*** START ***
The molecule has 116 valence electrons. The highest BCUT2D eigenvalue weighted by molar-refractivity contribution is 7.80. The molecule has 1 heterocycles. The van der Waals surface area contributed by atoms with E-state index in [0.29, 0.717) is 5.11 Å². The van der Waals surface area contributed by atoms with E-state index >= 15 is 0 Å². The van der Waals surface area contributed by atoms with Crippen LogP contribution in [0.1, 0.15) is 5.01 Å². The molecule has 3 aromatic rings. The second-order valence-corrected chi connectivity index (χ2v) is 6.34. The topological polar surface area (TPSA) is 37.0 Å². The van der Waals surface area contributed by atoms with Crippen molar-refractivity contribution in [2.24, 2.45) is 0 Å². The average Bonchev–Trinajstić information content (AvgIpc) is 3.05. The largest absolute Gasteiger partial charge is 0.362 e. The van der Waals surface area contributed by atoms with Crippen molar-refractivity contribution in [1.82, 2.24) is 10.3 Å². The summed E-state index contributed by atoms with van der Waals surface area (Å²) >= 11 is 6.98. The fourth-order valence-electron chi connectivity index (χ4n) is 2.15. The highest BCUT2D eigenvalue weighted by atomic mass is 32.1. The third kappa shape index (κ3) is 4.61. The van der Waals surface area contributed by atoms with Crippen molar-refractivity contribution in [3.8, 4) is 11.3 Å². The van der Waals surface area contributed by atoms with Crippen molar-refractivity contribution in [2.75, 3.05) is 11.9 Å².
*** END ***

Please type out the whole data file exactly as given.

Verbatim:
The molecule has 116 valence electrons. The highest BCUT2D eigenvalue weighted by molar-refractivity contribution is 7.80. The molecule has 1 heterocycles. The van der Waals surface area contributed by atoms with E-state index in [0.29, 0.717) is 5.11 Å². The van der Waals surface area contributed by atoms with E-state index >= 15 is 0 Å². The van der Waals surface area contributed by atoms with Crippen LogP contribution in [0.1, 0.15) is 5.01 Å². The molecule has 3 aromatic rings. The second-order valence-corrected chi connectivity index (χ2v) is 6.34. The topological polar surface area (TPSA) is 37.0 Å². The van der Waals surface area contributed by atoms with Crippen molar-refractivity contribution in [2.24, 2.45) is 0 Å². The average Bonchev–Trinajstić information content (AvgIpc) is 3.05. The largest absolute Gasteiger partial charge is 0.362 e. The van der Waals surface area contributed by atoms with Crippen molar-refractivity contribution in [1.82, 2.24) is 10.3 Å². The summed E-state index contributed by atoms with van der Waals surface area (Å²) >= 11 is 6.98. The fourth-order valence-electron chi connectivity index (χ4n) is 2.15. The highest BCUT2D eigenvalue weighted by atomic mass is 32.1. The third kappa shape index (κ3) is 4.61. The van der Waals surface area contributed by atoms with Crippen molar-refractivity contribution in [3.8, 4) is 11.3 Å². The van der Waals surface area contributed by atoms with Crippen molar-refractivity contribution in [2.75, 3.05) is 11.9 Å².